The rumour mill is churning right now, and players are starting to change clubs left and right. With the recently-concluded World Cup providing a showcase for many emerging talents this transfer cycle, many of the players moving or rumoured to be moving are either proven players such as David Villa or emerging talents such as Memet Ozil.
There are always clubs, however, that will look for a cheap veteran signing, much like Raul's at Schalke. It might be an attempt to rekindle old form, or an attempt to provide some veteran leadership in the dressing room. While signing older players is a risk in any sport, they often provide good options for clubs, especially those with limited means.
The following 10 players are good older players available on the transfer or free agent markets, but they might not be good enough to carry a team or bank on.
Roque's not old—in fact, he's in his prime in terms of age. But Roque is just one of those players who feels older than he really is.
He's been oft-injured and out of form with Manchester City, and his glory days at Blackburn seem long lost. He's worth the risk if a club can get him on the super-cheap, but a £8M price tag seems prohibitive.
Best case scenario, Roque may turn out to be the next Mark Viduka, which ain't too shabby. I hope that he's past his injury problems and turns out to be the Roque Santa Cruz we've all come to respect.
Roque may have been one of the last names I filled out on this list (out of the need to list reasonably-known players), but Sol Campell was definitely the first name I filled out.
He's 35. He's slow. He's not as active and keen as he used to be. He's a traitor (Spurs to Arsenal), a money-grubber (Notts County, anyone?), and simply too old. He may think that he can still cut it in the Premiership, but most teams probably wouldn't take the risk of playing him regularly.
Start working on your coaching badges, Sol.
Camoranesi has been a well-rounded, box-to-box-type midfielder playing out wide, and he is a loyal servant to Juventus. But loyalty only takes players so far in today's game, unfortunately, and Juventus is now dangling Mauro on the transfer market.
He's been rumoured to be a centerpiece in a swap for AC Milan's Klaas-Jan Huntelaar, but that would be a poor move for Milan's inferior side. Mauro's getting older and is slowly losing his spark, and that's no good for a AC Milan team that is trying to move forward with youth.
Marchena has been wildly successful at Mestalla, but his Valencia career has been mutually proclaimed over. Other Spanish teams would be wise to get Marchena on the cheap (and Valencia, with its perpetual financial issues, would eagerly accept), but Marchena's not a difference-maker anymore.
Marchena wouldn't rescue an ambitious side or a side trying to avoid relegation.
Somewhat fat, somewhat old, and ways away from his glory days. It seems more and more like this Ronaldinho embodies the personality of his current club—an afterthought.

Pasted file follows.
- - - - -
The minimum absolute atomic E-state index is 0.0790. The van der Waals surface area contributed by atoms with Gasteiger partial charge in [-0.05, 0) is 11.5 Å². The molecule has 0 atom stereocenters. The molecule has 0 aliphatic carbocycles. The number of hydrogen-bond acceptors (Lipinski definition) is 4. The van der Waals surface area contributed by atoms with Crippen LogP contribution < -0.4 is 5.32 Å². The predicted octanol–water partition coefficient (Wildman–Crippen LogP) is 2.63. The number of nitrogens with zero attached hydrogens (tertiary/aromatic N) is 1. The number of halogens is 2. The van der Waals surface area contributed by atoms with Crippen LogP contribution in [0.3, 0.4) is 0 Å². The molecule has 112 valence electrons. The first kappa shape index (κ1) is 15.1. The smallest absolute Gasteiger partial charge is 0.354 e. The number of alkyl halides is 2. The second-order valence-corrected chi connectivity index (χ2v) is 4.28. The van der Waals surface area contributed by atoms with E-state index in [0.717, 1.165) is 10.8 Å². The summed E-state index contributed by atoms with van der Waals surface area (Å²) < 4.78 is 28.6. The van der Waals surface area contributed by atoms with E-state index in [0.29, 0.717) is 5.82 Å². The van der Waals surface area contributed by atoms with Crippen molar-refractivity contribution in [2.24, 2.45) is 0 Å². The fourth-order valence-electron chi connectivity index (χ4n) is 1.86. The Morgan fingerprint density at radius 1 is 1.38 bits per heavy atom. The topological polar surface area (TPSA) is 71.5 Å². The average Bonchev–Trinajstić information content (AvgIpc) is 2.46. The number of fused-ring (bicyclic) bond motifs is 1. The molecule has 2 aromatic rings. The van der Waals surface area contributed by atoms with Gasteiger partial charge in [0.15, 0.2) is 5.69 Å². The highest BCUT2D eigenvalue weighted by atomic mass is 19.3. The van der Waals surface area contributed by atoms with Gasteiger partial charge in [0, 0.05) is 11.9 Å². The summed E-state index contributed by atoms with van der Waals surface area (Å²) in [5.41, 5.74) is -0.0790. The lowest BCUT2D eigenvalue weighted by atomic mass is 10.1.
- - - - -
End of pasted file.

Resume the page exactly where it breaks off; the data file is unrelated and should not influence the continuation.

Ronaldinho may still be a technical wizard, but he's slowly creeping into the world of the Veron's and Riquelme's, rather than towards the distinct Ronaldinho we used to know in France and Spain.
Ronaldinho would be a good signing for many clubs, and a difference-maker at many as well, but it may not be worth the financial commitment. He's on the decline.
Old. Never prolific. Isn't Teddy Sheringham (who somehow managed to score much more than the weight of his form both on and off the pitch). Bolton may be signing him for his experience and for squad depth, but Coyle's probably trying to strike it rich again when there's nothing left to strike.
I've never been high on Craig Bellamy, but I definitely respect his generally well-rounded skill set and ability to make an impact at every club he has played at. Unfortunately, he's getting to be on the wrong side of 30, and his game will fall as the pace he relies on heavily diminishes.
The distraction may not be worth it.
Young's a good and popular player who has suffered some bad injury luck as of late, but he's not Liverpool-quality (or what we thought was Liverpool-quality). He's no better of an option than Insua was, and the Red of the Merseyside will see that on display as Hodgson tries to comes to grips with his fading squad.
UPDATE: As noted in a comment below, the Birmingham Mail confirms that Young has spurned a move to Liverpool due to contract terms.
Gudjohnsen is clearly a talented and well-rounded forward who many teams would love to have. Heck, he's the type of player Bolton expected when they bought Johan Elmander a few years back. He is the complete forward many teams would covet.
But Gudjohnsen is also on the wrong side of 30, and he was recently phased out of both Barca and Monaco. While his technical skill is still there, he can no longer be considered a focal point of a team. West Ham would be foolish to think that he's the guy who could save them from relegation.
A blend of Mauro Camoranesi and a reliable forward in his prime, Maxi Rodriguez crashed hard at Liverpool. We all thought he could rekindle the glory days of the Rodriguez-Torres combo at Atletico Madrid, but it just wasn't there. He didn't figure things out, lost a step, was often confused, and is closing in on the wrong side of 30.
A move back to a modest club in Spain would help resurrect his career, but he's never going to be the elite player we thought he could be at times during his long spell at Madrid's other club.